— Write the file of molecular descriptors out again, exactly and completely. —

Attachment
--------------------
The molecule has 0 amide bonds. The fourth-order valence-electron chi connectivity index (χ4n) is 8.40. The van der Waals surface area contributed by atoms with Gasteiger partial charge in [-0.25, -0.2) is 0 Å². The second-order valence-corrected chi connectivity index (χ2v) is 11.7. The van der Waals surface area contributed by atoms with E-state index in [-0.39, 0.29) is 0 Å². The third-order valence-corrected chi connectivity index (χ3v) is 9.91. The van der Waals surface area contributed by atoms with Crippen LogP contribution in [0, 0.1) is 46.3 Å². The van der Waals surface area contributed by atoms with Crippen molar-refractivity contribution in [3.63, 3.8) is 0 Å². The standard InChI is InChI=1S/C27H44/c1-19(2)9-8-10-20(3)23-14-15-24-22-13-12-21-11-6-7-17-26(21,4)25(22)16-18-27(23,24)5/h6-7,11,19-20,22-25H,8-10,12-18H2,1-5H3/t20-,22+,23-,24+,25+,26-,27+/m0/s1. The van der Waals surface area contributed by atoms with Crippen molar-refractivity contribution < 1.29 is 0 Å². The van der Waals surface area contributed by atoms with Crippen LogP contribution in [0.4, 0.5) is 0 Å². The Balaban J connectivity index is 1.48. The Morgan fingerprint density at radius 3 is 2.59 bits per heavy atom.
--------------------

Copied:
The molecule has 0 amide bonds. The fourth-order valence-electron chi connectivity index (χ4n) is 8.40. The van der Waals surface area contributed by atoms with Gasteiger partial charge in [-0.25, -0.2) is 0 Å². The second-order valence-corrected chi connectivity index (χ2v) is 11.7. The van der Waals surface area contributed by atoms with E-state index in [-0.39, 0.29) is 0 Å². The third-order valence-corrected chi connectivity index (χ3v) is 9.91. The van der Waals surface area contributed by atoms with Crippen LogP contribution in [0, 0.1) is 46.3 Å². The van der Waals surface area contributed by atoms with Crippen molar-refractivity contribution in [3.63, 3.8) is 0 Å². The standard InChI is InChI=1S/C27H44/c1-19(2)9-8-10-20(3)23-14-15-24-22-13-12-21-11-6-7-17-26(21,4)25(22)16-18-27(23,24)5/h6-7,11,19-20,22-25H,8-10,12-18H2,1-5H3/t20-,22+,23-,24+,25+,26-,27+/m0/s1. The van der Waals surface area contributed by atoms with Crippen molar-refractivity contribution < 1.29 is 0 Å². The van der Waals surface area contributed by atoms with Crippen LogP contribution in [0.4, 0.5) is 0 Å². The Balaban J connectivity index is 1.48. The Morgan fingerprint density at radius 3 is 2.59 bits per heavy atom.